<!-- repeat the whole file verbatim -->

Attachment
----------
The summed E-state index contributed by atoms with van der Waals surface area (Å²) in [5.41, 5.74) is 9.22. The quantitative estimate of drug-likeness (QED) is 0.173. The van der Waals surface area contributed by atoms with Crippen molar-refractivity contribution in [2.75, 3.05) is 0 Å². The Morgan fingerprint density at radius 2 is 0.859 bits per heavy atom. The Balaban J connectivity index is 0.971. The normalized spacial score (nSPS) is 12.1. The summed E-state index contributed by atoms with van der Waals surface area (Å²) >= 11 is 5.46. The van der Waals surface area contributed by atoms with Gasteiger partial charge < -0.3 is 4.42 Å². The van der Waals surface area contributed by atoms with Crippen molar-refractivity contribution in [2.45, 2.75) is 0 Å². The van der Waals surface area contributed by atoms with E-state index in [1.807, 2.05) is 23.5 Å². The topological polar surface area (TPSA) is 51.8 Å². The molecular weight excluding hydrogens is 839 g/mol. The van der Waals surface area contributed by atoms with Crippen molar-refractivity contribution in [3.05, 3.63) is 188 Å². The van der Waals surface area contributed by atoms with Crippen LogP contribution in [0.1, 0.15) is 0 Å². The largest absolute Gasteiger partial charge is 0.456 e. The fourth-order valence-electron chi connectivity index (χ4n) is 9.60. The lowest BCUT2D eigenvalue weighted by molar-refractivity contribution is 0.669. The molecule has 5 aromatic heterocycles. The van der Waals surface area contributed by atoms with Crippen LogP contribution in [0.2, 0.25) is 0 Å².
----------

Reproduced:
The summed E-state index contributed by atoms with van der Waals surface area (Å²) in [5.41, 5.74) is 9.22. The quantitative estimate of drug-likeness (QED) is 0.173. The van der Waals surface area contributed by atoms with Crippen molar-refractivity contribution in [2.75, 3.05) is 0 Å². The Morgan fingerprint density at radius 2 is 0.859 bits per heavy atom. The Balaban J connectivity index is 0.971. The normalized spacial score (nSPS) is 12.1. The summed E-state index contributed by atoms with van der Waals surface area (Å²) >= 11 is 5.46. The van der Waals surface area contributed by atoms with Gasteiger partial charge < -0.3 is 4.42 Å². The van der Waals surface area contributed by atoms with Crippen molar-refractivity contribution in [2.45, 2.75) is 0 Å². The van der Waals surface area contributed by atoms with E-state index in [1.807, 2.05) is 23.5 Å². The topological polar surface area (TPSA) is 51.8 Å². The molecular weight excluding hydrogens is 839 g/mol. The van der Waals surface area contributed by atoms with Crippen molar-refractivity contribution in [3.05, 3.63) is 188 Å². The van der Waals surface area contributed by atoms with Crippen LogP contribution in [0.1, 0.15) is 0 Å². The largest absolute Gasteiger partial charge is 0.456 e. The fourth-order valence-electron chi connectivity index (χ4n) is 9.60. The lowest BCUT2D eigenvalue weighted by molar-refractivity contribution is 0.669. The molecule has 5 aromatic heterocycles. The van der Waals surface area contributed by atoms with Crippen LogP contribution in [0.2, 0.25) is 0 Å².